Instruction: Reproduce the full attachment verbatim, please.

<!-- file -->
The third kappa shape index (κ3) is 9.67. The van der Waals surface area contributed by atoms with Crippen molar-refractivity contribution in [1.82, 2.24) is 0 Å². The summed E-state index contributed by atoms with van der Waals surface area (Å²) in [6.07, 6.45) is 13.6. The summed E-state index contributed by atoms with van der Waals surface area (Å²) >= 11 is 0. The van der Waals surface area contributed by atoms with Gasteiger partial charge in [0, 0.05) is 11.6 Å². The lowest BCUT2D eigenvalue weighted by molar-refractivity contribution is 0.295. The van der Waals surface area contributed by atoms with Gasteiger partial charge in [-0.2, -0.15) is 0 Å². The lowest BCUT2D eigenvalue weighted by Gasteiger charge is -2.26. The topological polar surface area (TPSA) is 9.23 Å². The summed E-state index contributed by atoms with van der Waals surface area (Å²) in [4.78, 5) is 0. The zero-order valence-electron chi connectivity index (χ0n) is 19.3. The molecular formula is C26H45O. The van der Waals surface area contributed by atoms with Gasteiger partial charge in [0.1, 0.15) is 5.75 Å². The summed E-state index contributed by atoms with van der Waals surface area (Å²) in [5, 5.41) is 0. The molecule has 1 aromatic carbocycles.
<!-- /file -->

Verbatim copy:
The third kappa shape index (κ3) is 9.67. The van der Waals surface area contributed by atoms with Crippen molar-refractivity contribution in [1.82, 2.24) is 0 Å². The summed E-state index contributed by atoms with van der Waals surface area (Å²) in [6.07, 6.45) is 13.6. The summed E-state index contributed by atoms with van der Waals surface area (Å²) >= 11 is 0. The van der Waals surface area contributed by atoms with Gasteiger partial charge in [0, 0.05) is 11.6 Å². The lowest BCUT2D eigenvalue weighted by molar-refractivity contribution is 0.295. The van der Waals surface area contributed by atoms with Gasteiger partial charge in [-0.2, -0.15) is 0 Å². The lowest BCUT2D eigenvalue weighted by Gasteiger charge is -2.26. The topological polar surface area (TPSA) is 9.23 Å². The summed E-state index contributed by atoms with van der Waals surface area (Å²) in [4.78, 5) is 0. The zero-order valence-electron chi connectivity index (χ0n) is 19.3. The molecular formula is C26H45O. The van der Waals surface area contributed by atoms with Gasteiger partial charge in [0.1, 0.15) is 5.75 Å². The summed E-state index contributed by atoms with van der Waals surface area (Å²) in [5, 5.41) is 0. The molecule has 1 aromatic carbocycles.